Every day this summer, it felt like another woman was sharing her story of being harassed on the street. There were accounts from high schoolers on the teen blog Rookie and first person articles on jezebel.com. Then, in August, filmmaker Sofie Peeters documented the catcalls she received throughout her day in Brussels, and the video hit a nerve across Europe. And for the first time, I was angry about it.

Yale has afforded me the opportunity to live and work abroad for nearly a third of the time I’ve been a student here — in London, Rome, Madrid, Athens, the United Arab Emirates and many countries in between. I go because I love it, and because these experiences will help me get a job in nine months.

At odds with the excitement of living in new places and new cultures, however, has been the dreary normalcy of street harassment no matter where I go: getting my butt slapped by a passing biker at 9 a.m. in Barcelona, long invasive stares in Sharjah despite layers of shapeless clothing, getting approached on the metro day after day, country after country, in language after language. The content of the harassment doesn’t really matter here (although it matters massively that women keep talking about it) so much as the relentlessness and pervasiveness of that harassment.

As I’ve talked to my female friends who have also studied and worked in various places around the world, the fact that harassment is a problem universal to women, regardless of race, nationality and sexual orientation has only become more obvious. A friend working in Morocco told me about having her crotch grabbed by strangers on the street in full daylight while no one batted an eye.

A friend studying in Bristol, England wasn’t allowed to walk across parts of campus at night because she was told matter-of-factly that she would “probably get raped.”

Another spoke rapturously about her year in India but also remembered “standing in front of the Taj Mahal and being nothing but mad, just because of what some stranger had said earlier that day.”

And every girl I’ve ever met who’s been to Paris comes home with more harassment stories than photographs of pastries on Instagram. These stories are the same in China, Brazil, Canada and Kenya. And also in the United States.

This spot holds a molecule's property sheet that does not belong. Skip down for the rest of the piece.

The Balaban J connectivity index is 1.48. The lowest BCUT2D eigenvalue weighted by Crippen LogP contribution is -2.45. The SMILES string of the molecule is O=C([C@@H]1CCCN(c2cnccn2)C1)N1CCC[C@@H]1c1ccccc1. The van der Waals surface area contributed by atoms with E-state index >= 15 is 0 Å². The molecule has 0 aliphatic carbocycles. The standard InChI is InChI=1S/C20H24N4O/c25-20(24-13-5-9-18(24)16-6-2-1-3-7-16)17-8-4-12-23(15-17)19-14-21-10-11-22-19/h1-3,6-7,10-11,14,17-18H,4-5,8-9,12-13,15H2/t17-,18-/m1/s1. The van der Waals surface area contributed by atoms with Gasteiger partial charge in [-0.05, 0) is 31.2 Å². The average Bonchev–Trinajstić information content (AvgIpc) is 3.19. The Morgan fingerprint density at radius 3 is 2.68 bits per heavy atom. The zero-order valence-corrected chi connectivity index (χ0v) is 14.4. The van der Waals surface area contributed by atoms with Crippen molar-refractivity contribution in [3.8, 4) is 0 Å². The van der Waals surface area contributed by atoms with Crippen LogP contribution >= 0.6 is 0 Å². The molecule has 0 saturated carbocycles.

This is insane. But rather than discouraging you, Yale women, from traveling, I hope you take advantage of the chance to go abroad while you have this University to make it easier for you to do so. The benefit of living around people of a different cultural background from yours is that it teaches you to appreciate the humanity of everyone, not merely those like you. In turn, the sooner we (and by we, I mean educated women who live in the U.S. at least nine months out of the year) stop thinking of feminism as merely a matter of national policy, the better. “Women’s issues” don’t uniquely and suddenly emerge during election years; neither are “women’s issues” limited to specific if important agendas like birth control, abortion and equal pay.

Instead, we need to shout about those issues in the context of how female humans are treated as a whole, globally. There is a sense in America and other developed nations that feminism has won, and this allows us to roll our eyes when a woman uses groaners like patriarchy or privilege, and it allows a male-dominant Congress to treat things like female health care as if they don’t affect the fundamental well-being of half of the population.

I stopped wishing feminists would be just a little quieter, however, when I realized that regardless of how developed a country was, what religion its people practiced or whether or not we could communicate, I could reliably expect to be harassed at some point in time.

The problem, of course, isn’t street harassment in itself but the fact that the attitude that perpetuates street harassment tells women they are less than people and should be ashamed for the crime of walking around. (In some less repressed countries, laws make women explicitly less than people.)

I went abroad to affirm the humanity of my fellow humans, but, more important, I learned to assert my own as well. So study abroad because you can, and maybe you’ll become a feminist too— because it’s the only conclusion that remains.

Haley Thurston is a senior in Ezra Stiles College. Contact her at haley.thurston@yale.edu.